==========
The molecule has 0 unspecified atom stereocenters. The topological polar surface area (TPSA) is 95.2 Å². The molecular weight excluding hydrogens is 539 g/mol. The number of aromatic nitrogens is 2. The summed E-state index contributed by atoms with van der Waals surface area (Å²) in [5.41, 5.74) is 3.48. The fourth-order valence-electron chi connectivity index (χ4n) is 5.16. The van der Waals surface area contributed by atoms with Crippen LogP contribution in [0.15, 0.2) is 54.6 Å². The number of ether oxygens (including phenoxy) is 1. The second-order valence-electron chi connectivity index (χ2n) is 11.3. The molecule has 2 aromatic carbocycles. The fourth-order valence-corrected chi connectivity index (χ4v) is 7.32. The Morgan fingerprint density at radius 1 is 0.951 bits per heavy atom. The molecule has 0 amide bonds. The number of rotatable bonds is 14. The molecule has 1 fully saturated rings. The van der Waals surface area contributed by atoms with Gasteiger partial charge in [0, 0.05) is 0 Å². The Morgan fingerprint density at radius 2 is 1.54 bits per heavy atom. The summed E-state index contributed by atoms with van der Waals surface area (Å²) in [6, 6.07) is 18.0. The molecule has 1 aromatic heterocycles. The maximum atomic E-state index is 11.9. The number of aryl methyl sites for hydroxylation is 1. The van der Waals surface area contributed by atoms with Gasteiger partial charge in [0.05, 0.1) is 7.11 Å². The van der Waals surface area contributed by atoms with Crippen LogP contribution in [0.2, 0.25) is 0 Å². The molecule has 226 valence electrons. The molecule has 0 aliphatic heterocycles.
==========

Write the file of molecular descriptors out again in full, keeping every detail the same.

The molecule has 0 unspecified atom stereocenters. The topological polar surface area (TPSA) is 95.2 Å². The molecular weight excluding hydrogens is 539 g/mol. The number of aromatic nitrogens is 2. The summed E-state index contributed by atoms with van der Waals surface area (Å²) in [5.41, 5.74) is 3.48. The fourth-order valence-electron chi connectivity index (χ4n) is 5.16. The van der Waals surface area contributed by atoms with Crippen LogP contribution in [0.15, 0.2) is 54.6 Å². The number of ether oxygens (including phenoxy) is 1. The second-order valence-electron chi connectivity index (χ2n) is 11.3. The molecule has 2 aromatic carbocycles. The fourth-order valence-corrected chi connectivity index (χ4v) is 7.32. The Morgan fingerprint density at radius 1 is 0.951 bits per heavy atom. The molecule has 0 amide bonds. The number of rotatable bonds is 14. The molecule has 1 fully saturated rings. The van der Waals surface area contributed by atoms with Gasteiger partial charge in [0, 0.05) is 0 Å². The Morgan fingerprint density at radius 2 is 1.54 bits per heavy atom. The summed E-state index contributed by atoms with van der Waals surface area (Å²) in [6, 6.07) is 18.0. The molecule has 1 aromatic heterocycles. The maximum atomic E-state index is 11.9. The number of aryl methyl sites for hydroxylation is 1. The van der Waals surface area contributed by atoms with Gasteiger partial charge in [0.05, 0.1) is 7.11 Å². The van der Waals surface area contributed by atoms with Crippen LogP contribution in [0.2, 0.25) is 0 Å². The molecule has 226 valence electrons. The molecule has 0 aliphatic heterocycles.